However, these nerves were quickly put to bed as soon as the students began competing. Much of their day at PennWest California consisted of testing their devices, answering questions, and trying to cross campus to get to their events on time. As always, the day was a fun one despite the stress that comes with competing. 

“My favorite part of the competition was definitely being able to talk and compete with like minded people with events that I was passionate about,” Arnav Bedekar (11) said. 

As with every competition, when the time came to sit down and hear the results, the team felt increasingly anxious. The students spent much of their time thinking about how many medals they received, and whether or not that would be enough to get them to the state competition. 

Overall I think the team performed very well. I think everyone encountered something that they were not expecting in at least one event but we still managed to perform well in most of the events and we made it to states.

— Senior Makenzie Krance

In no time at all, the team was pleasantly surprised that they placed sixth overall and were headed to the Pennsylvania Science Olympiad Competition at Penn State Altoona. 

“I really didn’t expect to make it to states, seeing as we had so many new teammates,” Science Challenge Squad President Amanda Anticole (12) said, “but I was very impressed with many of the new members!”

The team medaled top four in eight of the events. Makenzie Krance (12), Rex Wu (11), and Arnav Bedekar (11) placed 2nd in Experimental Design; Adyn Brown (11) and Elizabeth Long (12) placed 1st in Disease Detectives; Taylor Miller (11) and Hailey Crapser (11) placed 2nd in Anatomy; Adyn Brown and Taylor Miller placed 2nd in Scrambler; Amanda Anticole (12) and Elizabeth Long placed 4th in Green Generation; Lily Chaney (9) and Arnav Bedekar placed 1st in Rocks & Minerals; Owen Orth (11) and Jack Chaney (12) placed 2nd in Fermi Questions; and Makenzie Krance and Maddy Bulger (9) placed 2nd in Astronomy.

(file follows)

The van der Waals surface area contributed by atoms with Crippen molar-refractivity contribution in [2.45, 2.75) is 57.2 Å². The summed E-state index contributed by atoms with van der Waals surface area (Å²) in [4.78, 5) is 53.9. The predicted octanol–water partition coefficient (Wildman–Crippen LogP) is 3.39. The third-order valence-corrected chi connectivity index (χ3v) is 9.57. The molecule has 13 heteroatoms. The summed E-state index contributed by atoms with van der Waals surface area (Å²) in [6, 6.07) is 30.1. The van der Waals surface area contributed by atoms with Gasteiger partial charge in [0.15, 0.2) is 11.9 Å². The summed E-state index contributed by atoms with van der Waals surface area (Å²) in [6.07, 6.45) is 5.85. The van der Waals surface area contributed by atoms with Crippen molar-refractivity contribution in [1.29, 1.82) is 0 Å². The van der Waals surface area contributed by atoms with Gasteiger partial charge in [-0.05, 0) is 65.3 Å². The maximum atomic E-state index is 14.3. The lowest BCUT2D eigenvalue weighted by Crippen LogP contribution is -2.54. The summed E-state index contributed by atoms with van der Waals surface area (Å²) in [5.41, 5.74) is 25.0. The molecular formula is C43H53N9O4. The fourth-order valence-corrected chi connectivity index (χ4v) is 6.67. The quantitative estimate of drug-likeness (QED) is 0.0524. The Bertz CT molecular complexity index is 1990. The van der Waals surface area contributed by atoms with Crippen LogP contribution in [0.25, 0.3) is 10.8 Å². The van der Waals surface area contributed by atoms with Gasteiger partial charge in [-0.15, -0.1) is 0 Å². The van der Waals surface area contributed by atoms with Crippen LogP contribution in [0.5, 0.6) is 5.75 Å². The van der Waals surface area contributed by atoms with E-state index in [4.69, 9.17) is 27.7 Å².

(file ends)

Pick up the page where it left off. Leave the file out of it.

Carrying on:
On the bus ride home the students were already concocting plans on how they would do better at the state competition. 

“At regionals, I learned that every event counts,” Brown said. “Even if one event/team member does poorly, it can bring the whole team down. I will apply this to the state competition and be sure to be completely prepared for my events.”

Norwin Middle School students Jack, Alex, Avani, Deeksha, and Royce pose for picture before competing. The middle school Science Olympiad team placed 4th overall and will also be going to the state competition. (Brad Zundel)

Adviser Anticole is excited to see how the team performs at states. 

“We showed we can do well at Regionals,” Mr. Anticole said, “but at states you’re competing with the best schools and top STEM students from across Pennsylvania. What might have gotten you third place at PennWest California might not even crack the top 30 at States, so you have to really up your game if you want to stand even a chance at medaling. That means another month of practice, planning, and studying as teammates. There’s only so much time to invest, though, and sometimes that means letting some events go by the wayside in order to double our focus on other events where we want to punch into the top 10.”